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Hot Bolting

What is Hot Bolting?

Hot Bolting is the practice of removing and replacing or freeing and re-tightening bolts on live piping and equipment.
It is potentially hazardous and the utmost caution needs to be exercised when planning and carrying it out. It is not recommended as best practice although it is widely carried out. However, any potential benefits arising from hot bolting should be carefully weighed against the risks encountered.

Why Use Hot Bolting?

Hot bolting is practised for several reasons, including:
  • For replacing corroded or damaged bolts
  • For upgrading the material specifications/grades of bolts
  • To minimise the time spent freeing bolts during plant shutdown
The Engineering Equipment Materials and Users Association (EEMUA) publish an information sheet called Guidance Procedures for the Removal and Replacement of Flanged Joint Bolting on Live Piping and Equipment. This is essential reading before carrying out any bolt work on live plant.

Things to Consider Before Hot Bolting

When contemplating hot bolting a number of factors need to be considered. These include, but are not limited to:
  • The operatorís own working procedures and guidlines
  • The piping system and the system's operating pressures and temperatures
  • Flange joints considered for hot bolting should have a minimum of eight bolts. The bolt material should have a minimum strength equal to or greater than grades B7/2H
  • Prior to the commencement of work, the site supervisor should review the maintenance history of the joint under consideration, and any joints of a similar type which have been hot bolted in the past. Is there any history that should be considered?
  • The supervisor should also carry out a visual assessment of the joint. Hot bolting should not be carried out on joints which show significant signs of corrosion or necking, or which have worn or cracked threads on the fasteners
  • Hot bolting should only be attempted under operating conditions when the history of the flange assembly is known, ie records exist for the bolt load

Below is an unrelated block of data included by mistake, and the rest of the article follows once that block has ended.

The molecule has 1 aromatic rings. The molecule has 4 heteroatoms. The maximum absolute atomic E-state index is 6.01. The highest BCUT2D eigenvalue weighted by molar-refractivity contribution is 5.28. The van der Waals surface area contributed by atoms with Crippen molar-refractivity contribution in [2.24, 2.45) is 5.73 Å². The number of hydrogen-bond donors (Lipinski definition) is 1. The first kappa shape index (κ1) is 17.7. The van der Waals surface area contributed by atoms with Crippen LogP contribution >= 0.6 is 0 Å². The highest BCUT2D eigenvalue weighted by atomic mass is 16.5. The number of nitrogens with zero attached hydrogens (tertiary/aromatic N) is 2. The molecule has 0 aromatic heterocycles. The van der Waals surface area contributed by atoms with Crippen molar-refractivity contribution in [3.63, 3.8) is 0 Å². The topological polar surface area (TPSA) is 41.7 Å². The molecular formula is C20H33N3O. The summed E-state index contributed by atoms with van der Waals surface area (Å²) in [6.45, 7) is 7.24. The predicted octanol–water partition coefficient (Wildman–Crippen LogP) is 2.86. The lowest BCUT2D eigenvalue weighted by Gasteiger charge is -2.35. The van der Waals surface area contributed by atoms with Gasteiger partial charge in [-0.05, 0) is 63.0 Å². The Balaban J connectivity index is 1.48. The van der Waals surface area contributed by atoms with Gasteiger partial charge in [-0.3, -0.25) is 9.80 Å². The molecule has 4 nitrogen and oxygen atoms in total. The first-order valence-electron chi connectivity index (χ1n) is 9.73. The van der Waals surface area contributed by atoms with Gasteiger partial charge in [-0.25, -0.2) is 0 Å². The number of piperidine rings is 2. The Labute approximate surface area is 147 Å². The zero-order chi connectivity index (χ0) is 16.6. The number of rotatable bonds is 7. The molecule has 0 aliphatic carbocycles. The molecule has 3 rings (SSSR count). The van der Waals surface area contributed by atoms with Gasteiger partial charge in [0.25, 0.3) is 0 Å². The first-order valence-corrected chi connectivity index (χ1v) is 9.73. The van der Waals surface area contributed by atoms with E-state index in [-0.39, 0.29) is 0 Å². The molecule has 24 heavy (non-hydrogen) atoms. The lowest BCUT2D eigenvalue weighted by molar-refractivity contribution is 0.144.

• The consequences of joint leakage during hot bolting should be considered (for example, toxicity, flammability and temperature of escaping fluids) and all necessary precautions taken. Contingency plans should also be put in place for an escape or emergency, e.g. means of communications and provision of standby equipment
  • Pipework within the vicinity of the joint to be hot bolted should also be reviewed. Pipe supports for the local section should be checked to ascertain whether they are taking the load on the pipe, along with their overall condition. If the pipework displays any significant signs of vibration around the specific flange, then hot bolting should not be considered as an option

Performing Hot Bolting

Assuming permits are in place, and all necessary safety talks (e.g. toolbox talk) have taken palce then:
  • The site supervisor shall check that all the necessary personnel, materials and equipment are at the worksite
  • Each bolt shall be checked for tightness, with any abnormal conditions, such as loose bolts, reported to the supervisor
  • Carry out hot bolting on one bolt at a time in accordance with the operator's correct sequence
  • Remove, examine, clean and lubricate each bolt, complete with nuts, for reuse. Any damaged bolts or nuts shall be disposed of and replaced with new items to the correct piping specification. If there is any doubt, the materials shall be replaced. All exposed flange surfaces must be cleaned and the area under the nuts lubricated
    Note: Bolt cutting by any hot methods, including burning and grinding, is not usually permitted during hot bolting operations. Any cold bolt cutting, including hydraulic nut splitting, is usually only permitted by specific approval of the relevant Technical Authority
  • Ensure that the bolt has been correctly tightened before moving onto the next bolt in the sequence. Initial retightening of refitted bolts shall not introduce additional local compression of the gasket
  • After all the bolts have been replaced, a final tightness check shall be carried out again using the specific operatorís sequence for hot bolting


Nuts, Bolts and Fasteners Handbook
 

What Every Engineer Should Know about
Threaded Fasteners: Materials and Design

 

Maintenance of Process Plant
 

Analytical Troubleshooting of
Process Machinery and
Pressure Vessels

 

Practical Lessons from Three
Lifetimes at Process Plants

 


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